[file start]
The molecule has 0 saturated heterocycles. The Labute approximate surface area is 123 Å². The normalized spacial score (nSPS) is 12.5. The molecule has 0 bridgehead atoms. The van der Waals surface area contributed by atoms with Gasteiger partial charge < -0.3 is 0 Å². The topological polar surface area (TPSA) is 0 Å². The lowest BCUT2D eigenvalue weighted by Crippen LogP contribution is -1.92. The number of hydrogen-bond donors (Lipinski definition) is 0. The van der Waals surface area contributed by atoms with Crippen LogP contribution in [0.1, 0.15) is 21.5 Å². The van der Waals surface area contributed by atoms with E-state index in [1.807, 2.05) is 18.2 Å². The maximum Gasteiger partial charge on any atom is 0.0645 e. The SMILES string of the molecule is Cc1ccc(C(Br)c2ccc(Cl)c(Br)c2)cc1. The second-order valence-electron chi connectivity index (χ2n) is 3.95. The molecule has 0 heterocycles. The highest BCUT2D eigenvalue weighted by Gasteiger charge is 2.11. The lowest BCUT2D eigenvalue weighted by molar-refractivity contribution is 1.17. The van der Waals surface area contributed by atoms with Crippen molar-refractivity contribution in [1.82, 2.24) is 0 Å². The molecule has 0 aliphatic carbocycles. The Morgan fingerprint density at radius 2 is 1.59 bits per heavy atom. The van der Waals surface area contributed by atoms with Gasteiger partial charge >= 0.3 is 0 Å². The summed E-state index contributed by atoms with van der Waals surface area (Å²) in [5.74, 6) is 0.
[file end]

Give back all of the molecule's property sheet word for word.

The molecule has 0 saturated heterocycles. The Labute approximate surface area is 123 Å². The normalized spacial score (nSPS) is 12.5. The molecule has 0 bridgehead atoms. The van der Waals surface area contributed by atoms with Gasteiger partial charge < -0.3 is 0 Å². The topological polar surface area (TPSA) is 0 Å². The lowest BCUT2D eigenvalue weighted by Crippen LogP contribution is -1.92. The number of hydrogen-bond donors (Lipinski definition) is 0. The van der Waals surface area contributed by atoms with Crippen LogP contribution in [0.1, 0.15) is 21.5 Å². The van der Waals surface area contributed by atoms with E-state index in [1.807, 2.05) is 18.2 Å². The maximum Gasteiger partial charge on any atom is 0.0645 e. The SMILES string of the molecule is Cc1ccc(C(Br)c2ccc(Cl)c(Br)c2)cc1. The second-order valence-electron chi connectivity index (χ2n) is 3.95. The molecule has 0 heterocycles. The highest BCUT2D eigenvalue weighted by Gasteiger charge is 2.11. The lowest BCUT2D eigenvalue weighted by molar-refractivity contribution is 1.17. The van der Waals surface area contributed by atoms with Crippen molar-refractivity contribution in [1.82, 2.24) is 0 Å². The molecule has 0 aliphatic carbocycles. The Morgan fingerprint density at radius 2 is 1.59 bits per heavy atom. The van der Waals surface area contributed by atoms with Gasteiger partial charge >= 0.3 is 0 Å². The summed E-state index contributed by atoms with van der Waals surface area (Å²) in [5.74, 6) is 0.